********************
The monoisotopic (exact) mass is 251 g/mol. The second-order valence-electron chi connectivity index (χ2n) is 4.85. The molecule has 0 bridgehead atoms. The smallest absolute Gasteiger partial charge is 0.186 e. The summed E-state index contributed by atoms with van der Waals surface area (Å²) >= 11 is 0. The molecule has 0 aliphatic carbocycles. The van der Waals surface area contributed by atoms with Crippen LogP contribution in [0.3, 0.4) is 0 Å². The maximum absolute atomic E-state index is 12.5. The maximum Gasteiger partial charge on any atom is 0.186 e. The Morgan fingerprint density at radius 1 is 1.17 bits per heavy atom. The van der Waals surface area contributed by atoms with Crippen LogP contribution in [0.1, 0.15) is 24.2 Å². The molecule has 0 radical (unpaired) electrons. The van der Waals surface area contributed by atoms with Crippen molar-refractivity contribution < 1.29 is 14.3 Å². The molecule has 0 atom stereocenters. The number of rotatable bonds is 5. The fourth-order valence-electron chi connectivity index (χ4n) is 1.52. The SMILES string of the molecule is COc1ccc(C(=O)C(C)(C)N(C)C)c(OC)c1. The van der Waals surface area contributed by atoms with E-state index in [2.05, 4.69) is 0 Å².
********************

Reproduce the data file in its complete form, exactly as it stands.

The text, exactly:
The monoisotopic (exact) mass is 251 g/mol. The second-order valence-electron chi connectivity index (χ2n) is 4.85. The molecule has 0 bridgehead atoms. The smallest absolute Gasteiger partial charge is 0.186 e. The summed E-state index contributed by atoms with van der Waals surface area (Å²) >= 11 is 0. The molecule has 0 aliphatic carbocycles. The van der Waals surface area contributed by atoms with Crippen LogP contribution in [0.3, 0.4) is 0 Å². The maximum absolute atomic E-state index is 12.5. The maximum Gasteiger partial charge on any atom is 0.186 e. The Morgan fingerprint density at radius 1 is 1.17 bits per heavy atom. The van der Waals surface area contributed by atoms with Crippen LogP contribution in [0.1, 0.15) is 24.2 Å². The molecule has 0 radical (unpaired) electrons. The van der Waals surface area contributed by atoms with Crippen molar-refractivity contribution < 1.29 is 14.3 Å². The molecule has 0 atom stereocenters. The number of rotatable bonds is 5. The fourth-order valence-electron chi connectivity index (χ4n) is 1.52. The SMILES string of the molecule is COc1ccc(C(=O)C(C)(C)N(C)C)c(OC)c1. The van der Waals surface area contributed by atoms with E-state index in [2.05, 4.69) is 0 Å².